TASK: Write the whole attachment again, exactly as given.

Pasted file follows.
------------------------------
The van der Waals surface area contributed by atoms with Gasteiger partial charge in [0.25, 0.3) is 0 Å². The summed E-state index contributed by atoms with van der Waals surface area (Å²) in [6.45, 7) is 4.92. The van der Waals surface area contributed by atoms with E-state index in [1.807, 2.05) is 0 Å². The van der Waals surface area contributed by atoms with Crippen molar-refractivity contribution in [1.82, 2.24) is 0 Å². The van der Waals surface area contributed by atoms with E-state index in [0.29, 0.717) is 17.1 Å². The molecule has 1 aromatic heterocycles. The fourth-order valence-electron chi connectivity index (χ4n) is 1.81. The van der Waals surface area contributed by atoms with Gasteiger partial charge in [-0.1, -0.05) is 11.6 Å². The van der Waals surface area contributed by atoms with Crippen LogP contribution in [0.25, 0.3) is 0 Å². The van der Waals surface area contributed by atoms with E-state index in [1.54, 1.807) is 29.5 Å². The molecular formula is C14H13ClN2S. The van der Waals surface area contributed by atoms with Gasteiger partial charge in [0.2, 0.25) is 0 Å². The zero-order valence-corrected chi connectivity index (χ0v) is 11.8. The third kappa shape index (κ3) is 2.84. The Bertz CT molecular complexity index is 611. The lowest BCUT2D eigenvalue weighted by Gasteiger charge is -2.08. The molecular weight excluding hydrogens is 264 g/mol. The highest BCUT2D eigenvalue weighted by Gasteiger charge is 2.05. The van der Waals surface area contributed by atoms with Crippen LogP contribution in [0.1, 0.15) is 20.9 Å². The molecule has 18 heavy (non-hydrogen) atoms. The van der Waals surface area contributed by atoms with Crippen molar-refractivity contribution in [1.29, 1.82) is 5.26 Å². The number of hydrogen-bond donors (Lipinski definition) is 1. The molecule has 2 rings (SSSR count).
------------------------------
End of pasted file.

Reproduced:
The van der Waals surface area contributed by atoms with Gasteiger partial charge in [0.25, 0.3) is 0 Å². The summed E-state index contributed by atoms with van der Waals surface area (Å²) in [6.45, 7) is 4.92. The van der Waals surface area contributed by atoms with E-state index in [1.807, 2.05) is 0 Å². The van der Waals surface area contributed by atoms with Crippen molar-refractivity contribution in [1.82, 2.24) is 0 Å². The van der Waals surface area contributed by atoms with E-state index in [0.29, 0.717) is 17.1 Å². The molecule has 1 aromatic heterocycles. The fourth-order valence-electron chi connectivity index (χ4n) is 1.81. The van der Waals surface area contributed by atoms with Gasteiger partial charge in [-0.1, -0.05) is 11.6 Å². The van der Waals surface area contributed by atoms with Crippen LogP contribution in [0.25, 0.3) is 0 Å². The van der Waals surface area contributed by atoms with E-state index in [1.54, 1.807) is 29.5 Å². The molecular formula is C14H13ClN2S. The van der Waals surface area contributed by atoms with Gasteiger partial charge in [0.2, 0.25) is 0 Å². The zero-order valence-corrected chi connectivity index (χ0v) is 11.8. The third kappa shape index (κ3) is 2.84. The Bertz CT molecular complexity index is 611. The lowest BCUT2D eigenvalue weighted by Gasteiger charge is -2.08. The molecular weight excluding hydrogens is 264 g/mol. The highest BCUT2D eigenvalue weighted by Gasteiger charge is 2.05. The van der Waals surface area contributed by atoms with Crippen LogP contribution in [0.1, 0.15) is 20.9 Å². The molecule has 18 heavy (non-hydrogen) atoms. The van der Waals surface area contributed by atoms with Crippen molar-refractivity contribution in [1.29, 1.82) is 5.26 Å². The number of hydrogen-bond donors (Lipinski definition) is 1. The molecule has 2 rings (SSSR count).